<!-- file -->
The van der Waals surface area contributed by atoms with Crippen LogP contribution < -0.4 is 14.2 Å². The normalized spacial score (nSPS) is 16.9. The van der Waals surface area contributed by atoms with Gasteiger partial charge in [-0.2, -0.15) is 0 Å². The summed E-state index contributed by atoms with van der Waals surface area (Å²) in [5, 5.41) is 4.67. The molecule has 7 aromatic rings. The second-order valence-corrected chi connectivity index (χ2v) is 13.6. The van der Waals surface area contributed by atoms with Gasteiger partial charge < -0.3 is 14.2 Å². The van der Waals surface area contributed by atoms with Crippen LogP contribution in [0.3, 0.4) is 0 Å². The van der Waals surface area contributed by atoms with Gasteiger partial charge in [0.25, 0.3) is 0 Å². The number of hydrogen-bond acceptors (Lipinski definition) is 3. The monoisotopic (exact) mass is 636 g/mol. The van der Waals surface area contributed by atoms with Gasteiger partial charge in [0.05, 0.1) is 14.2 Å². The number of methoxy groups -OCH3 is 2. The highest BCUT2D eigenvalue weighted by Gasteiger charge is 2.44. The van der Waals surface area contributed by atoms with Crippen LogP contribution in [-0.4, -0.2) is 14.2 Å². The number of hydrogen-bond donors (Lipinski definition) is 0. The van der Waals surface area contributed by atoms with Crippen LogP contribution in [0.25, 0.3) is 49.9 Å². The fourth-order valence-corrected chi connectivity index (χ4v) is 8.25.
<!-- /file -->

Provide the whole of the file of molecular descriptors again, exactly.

The van der Waals surface area contributed by atoms with Crippen LogP contribution < -0.4 is 14.2 Å². The normalized spacial score (nSPS) is 16.9. The van der Waals surface area contributed by atoms with Gasteiger partial charge in [-0.2, -0.15) is 0 Å². The summed E-state index contributed by atoms with van der Waals surface area (Å²) in [5, 5.41) is 4.67. The molecule has 7 aromatic rings. The second-order valence-corrected chi connectivity index (χ2v) is 13.6. The van der Waals surface area contributed by atoms with Gasteiger partial charge < -0.3 is 14.2 Å². The van der Waals surface area contributed by atoms with Crippen LogP contribution in [0.3, 0.4) is 0 Å². The van der Waals surface area contributed by atoms with Gasteiger partial charge in [0.25, 0.3) is 0 Å². The number of hydrogen-bond acceptors (Lipinski definition) is 3. The monoisotopic (exact) mass is 636 g/mol. The van der Waals surface area contributed by atoms with Gasteiger partial charge in [0.05, 0.1) is 14.2 Å². The number of methoxy groups -OCH3 is 2. The highest BCUT2D eigenvalue weighted by Gasteiger charge is 2.44. The van der Waals surface area contributed by atoms with Crippen LogP contribution in [-0.4, -0.2) is 14.2 Å². The number of hydrogen-bond donors (Lipinski definition) is 0. The van der Waals surface area contributed by atoms with Crippen LogP contribution in [0.25, 0.3) is 49.9 Å². The fourth-order valence-corrected chi connectivity index (χ4v) is 8.25.